Wednesday, February 28, 2018

The Texas Air Museum: A South Side jewel

The skies are filled with air traffic in the modern era. Whether commercial flight, police helicopters, military drills, or privately owned aircraft, the skies have been dominated by man. However, it was not long ago that the idea of flying machines was laughed upon and thought too ridiculous to accomplish.

In October 1999, John Tosh would open the Texas Air Museum; a privately owned, volunteer-run place; open to the public for a $4 admission fee. Located next to Stinson Airfield, at 1234 99th St, Tosh and his team of volunteers have been working to keep the public museum open and inform everyday citizens about the history of aircraft.

“San Antonio needed and aviation museum that was open to the public.” John Tosh, the Director of Texas Air Museum stated.

Outside, a large metal wearhouse structure stands with a solid steel door with a sign next to the handle: “Buzz the door, then enter.” Upon entering the museum, visitors are greeted and asked to sign in. Pete Jones, a volunteer, offers a warm greeting and supplies them with a detailed layout of what there is to see and where to see it.

Massive life-size replicas, from the Wright Brothers first airplanes to retired fighter jets adorn the museum. There is an immense amount of knowledge in the museum, accompanied by a peer into the past. For Tosh, it isn’t just a museum filled with artifacts and replicas, it is about keeping local history alive.

“This [San Antonio] is the birthplace of modern aviation,” Tosh stated. “Lt Benjamin Floyd was the first army pilot. He had a lesson with the Wright Brothers here at Fort Sam Houston.”

Outside, enormous retired fighter jets rest in trimmed green grass, with ladders leading up to their cockpits where pilots once sat to take these planes of war to the sky. Now visitors take selfies and can even step through the body of a retired Vietnam era helicopter. Deeper into Tosh’s museum lie countless uniforms and helmets from around the world from servicemen and servicewomen alike. All are displayed and labeled with their country of origin and whether or not it was involved in conflict.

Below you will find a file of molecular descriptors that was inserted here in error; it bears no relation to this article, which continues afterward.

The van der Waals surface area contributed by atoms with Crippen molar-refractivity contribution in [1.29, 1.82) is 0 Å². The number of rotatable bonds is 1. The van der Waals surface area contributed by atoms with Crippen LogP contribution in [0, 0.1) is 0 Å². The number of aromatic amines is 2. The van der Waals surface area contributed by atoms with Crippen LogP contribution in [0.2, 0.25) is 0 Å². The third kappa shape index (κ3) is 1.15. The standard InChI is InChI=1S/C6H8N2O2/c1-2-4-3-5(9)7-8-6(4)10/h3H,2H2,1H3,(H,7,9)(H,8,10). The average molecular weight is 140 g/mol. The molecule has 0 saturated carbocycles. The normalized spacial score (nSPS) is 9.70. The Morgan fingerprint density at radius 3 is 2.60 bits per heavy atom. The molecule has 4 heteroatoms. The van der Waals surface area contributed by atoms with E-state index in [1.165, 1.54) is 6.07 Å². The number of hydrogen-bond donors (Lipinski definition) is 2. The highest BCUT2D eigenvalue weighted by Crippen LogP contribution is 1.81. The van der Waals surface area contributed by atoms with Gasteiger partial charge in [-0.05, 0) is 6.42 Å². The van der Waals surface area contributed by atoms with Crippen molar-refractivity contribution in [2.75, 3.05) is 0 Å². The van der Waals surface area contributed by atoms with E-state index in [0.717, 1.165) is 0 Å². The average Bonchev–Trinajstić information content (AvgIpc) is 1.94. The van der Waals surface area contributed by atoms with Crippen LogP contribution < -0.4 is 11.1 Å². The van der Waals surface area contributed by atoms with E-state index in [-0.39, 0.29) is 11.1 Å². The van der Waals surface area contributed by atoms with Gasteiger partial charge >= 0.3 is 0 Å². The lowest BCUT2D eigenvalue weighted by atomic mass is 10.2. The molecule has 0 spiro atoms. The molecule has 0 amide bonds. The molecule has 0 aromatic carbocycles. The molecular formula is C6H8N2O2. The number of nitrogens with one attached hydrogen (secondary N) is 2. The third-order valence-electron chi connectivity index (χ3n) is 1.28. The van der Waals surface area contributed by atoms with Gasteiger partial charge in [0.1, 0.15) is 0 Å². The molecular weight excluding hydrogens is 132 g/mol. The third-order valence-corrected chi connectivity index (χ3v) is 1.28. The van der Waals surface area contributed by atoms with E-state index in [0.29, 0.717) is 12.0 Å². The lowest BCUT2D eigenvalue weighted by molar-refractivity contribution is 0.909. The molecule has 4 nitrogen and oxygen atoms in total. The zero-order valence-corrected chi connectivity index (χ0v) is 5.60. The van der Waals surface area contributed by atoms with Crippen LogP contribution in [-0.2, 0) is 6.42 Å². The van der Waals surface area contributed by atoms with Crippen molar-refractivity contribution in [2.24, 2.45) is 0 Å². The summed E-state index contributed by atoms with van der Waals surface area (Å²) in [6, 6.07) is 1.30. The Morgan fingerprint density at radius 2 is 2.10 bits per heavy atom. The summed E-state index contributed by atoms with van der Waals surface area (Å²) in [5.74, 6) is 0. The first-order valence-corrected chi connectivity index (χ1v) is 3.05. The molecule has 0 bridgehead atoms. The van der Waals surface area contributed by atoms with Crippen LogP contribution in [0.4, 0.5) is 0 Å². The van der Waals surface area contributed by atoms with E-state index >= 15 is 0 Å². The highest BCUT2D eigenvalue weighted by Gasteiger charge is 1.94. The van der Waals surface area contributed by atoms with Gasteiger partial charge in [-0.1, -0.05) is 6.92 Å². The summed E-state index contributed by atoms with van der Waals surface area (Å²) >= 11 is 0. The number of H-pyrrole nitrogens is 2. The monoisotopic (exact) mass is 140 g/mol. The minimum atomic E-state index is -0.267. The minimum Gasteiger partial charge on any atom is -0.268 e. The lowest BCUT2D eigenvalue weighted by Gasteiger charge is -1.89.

On display as well, was information on the world’s very first ‘dog fight.’ It would take place in the summer of 1913, during the Mexican Revolution, between two Mexican nationals. Dean I. Lamb flew a Curtiss biplane for the rebels, while Phil Rader flew a Christofferson for Mexico’s federal government. Neither plane had mounted guns, which led the pilots to use their pistols that would leave no one dead and neither plane damaged.

The Texas Air museum receives no funds from the city of San Antonio, but this has not kept the 85-year-old John Tosh from keeping its doors open for nearly 20 years. Tosh says that his love for aviation is what keeps him going and it does not look as though he has any intention of stopping. The Texas Air museum operates Tuesday-Saturday between 9 a.m. and 4 p.m., with an admission fee of four dollars. A small price to pay for more than century of aviation history. 

Original article can be found here ➤

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